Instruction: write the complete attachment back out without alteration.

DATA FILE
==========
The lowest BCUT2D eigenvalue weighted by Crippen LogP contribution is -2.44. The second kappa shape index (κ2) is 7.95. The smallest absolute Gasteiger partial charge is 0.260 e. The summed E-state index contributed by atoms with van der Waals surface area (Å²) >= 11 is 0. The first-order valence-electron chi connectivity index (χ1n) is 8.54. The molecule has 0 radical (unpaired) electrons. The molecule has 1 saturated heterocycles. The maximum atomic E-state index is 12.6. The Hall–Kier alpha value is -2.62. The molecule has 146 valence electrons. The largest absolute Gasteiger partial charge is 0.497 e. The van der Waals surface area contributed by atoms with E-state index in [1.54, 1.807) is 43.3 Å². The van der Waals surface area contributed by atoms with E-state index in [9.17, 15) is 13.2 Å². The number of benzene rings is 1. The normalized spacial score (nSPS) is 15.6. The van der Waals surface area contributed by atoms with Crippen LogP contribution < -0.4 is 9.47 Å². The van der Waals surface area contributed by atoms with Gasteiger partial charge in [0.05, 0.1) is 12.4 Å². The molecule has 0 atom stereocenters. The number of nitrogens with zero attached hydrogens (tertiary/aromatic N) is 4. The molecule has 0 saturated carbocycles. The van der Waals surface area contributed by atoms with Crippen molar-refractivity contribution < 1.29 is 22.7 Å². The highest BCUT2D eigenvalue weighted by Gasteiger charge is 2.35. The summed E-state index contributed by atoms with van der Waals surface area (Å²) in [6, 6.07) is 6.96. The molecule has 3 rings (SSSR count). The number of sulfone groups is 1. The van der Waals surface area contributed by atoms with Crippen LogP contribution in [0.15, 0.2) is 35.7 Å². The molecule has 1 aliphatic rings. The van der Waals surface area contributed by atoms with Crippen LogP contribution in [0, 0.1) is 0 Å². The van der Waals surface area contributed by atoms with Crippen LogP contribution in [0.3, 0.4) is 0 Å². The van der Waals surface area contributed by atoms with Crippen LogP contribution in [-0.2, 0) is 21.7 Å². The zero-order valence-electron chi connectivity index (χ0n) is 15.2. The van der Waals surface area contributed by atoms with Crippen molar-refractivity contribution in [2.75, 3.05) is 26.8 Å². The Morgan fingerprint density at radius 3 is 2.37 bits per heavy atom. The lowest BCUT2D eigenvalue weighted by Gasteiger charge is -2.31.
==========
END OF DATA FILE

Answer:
The lowest BCUT2D eigenvalue weighted by Crippen LogP contribution is -2.44. The second kappa shape index (κ2) is 7.95. The smallest absolute Gasteiger partial charge is 0.260 e. The summed E-state index contributed by atoms with van der Waals surface area (Å²) >= 11 is 0. The first-order valence-electron chi connectivity index (χ1n) is 8.54. The molecule has 0 radical (unpaired) electrons. The molecule has 1 saturated heterocycles. The maximum atomic E-state index is 12.6. The Hall–Kier alpha value is -2.62. The molecule has 146 valence electrons. The largest absolute Gasteiger partial charge is 0.497 e. The van der Waals surface area contributed by atoms with E-state index in [1.54, 1.807) is 43.3 Å². The van der Waals surface area contributed by atoms with E-state index in [9.17, 15) is 13.2 Å². The number of benzene rings is 1. The normalized spacial score (nSPS) is 15.6. The van der Waals surface area contributed by atoms with Crippen LogP contribution < -0.4 is 9.47 Å². The van der Waals surface area contributed by atoms with Gasteiger partial charge in [0.05, 0.1) is 12.4 Å². The molecule has 0 atom stereocenters. The number of nitrogens with zero attached hydrogens (tertiary/aromatic N) is 4. The molecule has 0 saturated carbocycles. The van der Waals surface area contributed by atoms with Crippen molar-refractivity contribution < 1.29 is 22.7 Å². The highest BCUT2D eigenvalue weighted by Gasteiger charge is 2.35. The summed E-state index contributed by atoms with van der Waals surface area (Å²) in [6, 6.07) is 6.96. The molecule has 3 rings (SSSR count). The number of sulfone groups is 1. The van der Waals surface area contributed by atoms with Crippen LogP contribution in [0.15, 0.2) is 35.7 Å². The molecule has 1 aliphatic rings. The van der Waals surface area contributed by atoms with Crippen LogP contribution in [0, 0.1) is 0 Å². The van der Waals surface area contributed by atoms with Crippen LogP contribution in [0.3, 0.4) is 0 Å². The van der Waals surface area contributed by atoms with Crippen LogP contribution in [-0.2, 0) is 21.7 Å². The zero-order valence-electron chi connectivity index (χ0n) is 15.2. The van der Waals surface area contributed by atoms with Crippen molar-refractivity contribution in [2.75, 3.05) is 26.8 Å². The Morgan fingerprint density at radius 3 is 2.37 bits per heavy atom. The lowest BCUT2D eigenvalue weighted by Gasteiger charge is -2.31.